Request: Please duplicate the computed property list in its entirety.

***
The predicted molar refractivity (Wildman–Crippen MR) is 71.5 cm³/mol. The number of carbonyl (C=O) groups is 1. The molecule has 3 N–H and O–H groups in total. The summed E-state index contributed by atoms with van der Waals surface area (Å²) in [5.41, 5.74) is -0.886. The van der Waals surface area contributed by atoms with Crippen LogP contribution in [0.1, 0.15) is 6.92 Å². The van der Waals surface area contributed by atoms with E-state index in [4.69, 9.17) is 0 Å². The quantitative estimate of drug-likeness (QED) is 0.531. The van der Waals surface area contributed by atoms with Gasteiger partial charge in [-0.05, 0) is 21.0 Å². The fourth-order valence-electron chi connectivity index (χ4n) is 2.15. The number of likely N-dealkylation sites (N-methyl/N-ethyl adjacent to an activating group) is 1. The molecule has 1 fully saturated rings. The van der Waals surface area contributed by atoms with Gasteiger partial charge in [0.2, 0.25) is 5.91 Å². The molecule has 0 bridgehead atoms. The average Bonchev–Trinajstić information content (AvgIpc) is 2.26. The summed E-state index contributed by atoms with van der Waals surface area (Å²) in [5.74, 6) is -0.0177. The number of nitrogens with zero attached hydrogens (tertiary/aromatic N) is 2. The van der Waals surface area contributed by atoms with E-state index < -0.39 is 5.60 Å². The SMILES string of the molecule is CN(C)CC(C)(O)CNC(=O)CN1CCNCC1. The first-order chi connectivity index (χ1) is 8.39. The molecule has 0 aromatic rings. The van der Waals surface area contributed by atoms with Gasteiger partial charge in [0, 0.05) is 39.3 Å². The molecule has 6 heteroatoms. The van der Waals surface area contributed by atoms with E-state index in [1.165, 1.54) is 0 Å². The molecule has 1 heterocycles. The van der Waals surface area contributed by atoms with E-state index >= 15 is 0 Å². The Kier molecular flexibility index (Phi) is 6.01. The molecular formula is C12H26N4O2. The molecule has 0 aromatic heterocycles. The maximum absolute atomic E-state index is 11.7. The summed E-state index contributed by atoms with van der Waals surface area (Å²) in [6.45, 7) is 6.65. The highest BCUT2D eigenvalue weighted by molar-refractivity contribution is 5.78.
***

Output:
The predicted molar refractivity (Wildman–Crippen MR) is 71.5 cm³/mol. The number of carbonyl (C=O) groups is 1. The molecule has 3 N–H and O–H groups in total. The summed E-state index contributed by atoms with van der Waals surface area (Å²) in [5.41, 5.74) is -0.886. The van der Waals surface area contributed by atoms with Crippen LogP contribution in [0.1, 0.15) is 6.92 Å². The van der Waals surface area contributed by atoms with E-state index in [4.69, 9.17) is 0 Å². The quantitative estimate of drug-likeness (QED) is 0.531. The van der Waals surface area contributed by atoms with Gasteiger partial charge in [-0.05, 0) is 21.0 Å². The fourth-order valence-electron chi connectivity index (χ4n) is 2.15. The number of likely N-dealkylation sites (N-methyl/N-ethyl adjacent to an activating group) is 1. The molecule has 1 fully saturated rings. The van der Waals surface area contributed by atoms with Gasteiger partial charge in [0.2, 0.25) is 5.91 Å². The molecule has 0 bridgehead atoms. The average Bonchev–Trinajstić information content (AvgIpc) is 2.26. The summed E-state index contributed by atoms with van der Waals surface area (Å²) in [5.74, 6) is -0.0177. The number of nitrogens with zero attached hydrogens (tertiary/aromatic N) is 2. The van der Waals surface area contributed by atoms with E-state index < -0.39 is 5.60 Å². The SMILES string of the molecule is CN(C)CC(C)(O)CNC(=O)CN1CCNCC1. The first-order chi connectivity index (χ1) is 8.39. The molecule has 0 aromatic rings. The van der Waals surface area contributed by atoms with Gasteiger partial charge in [0, 0.05) is 39.3 Å². The molecule has 6 heteroatoms. The van der Waals surface area contributed by atoms with E-state index in [1.165, 1.54) is 0 Å². The molecule has 1 heterocycles. The van der Waals surface area contributed by atoms with E-state index >= 15 is 0 Å². The Kier molecular flexibility index (Phi) is 6.01. The molecular formula is C12H26N4O2. The molecule has 0 aromatic heterocycles. The maximum absolute atomic E-state index is 11.7. The summed E-state index contributed by atoms with van der Waals surface area (Å²) in [6.45, 7) is 6.65. The highest BCUT2D eigenvalue weighted by molar-refractivity contribution is 5.78.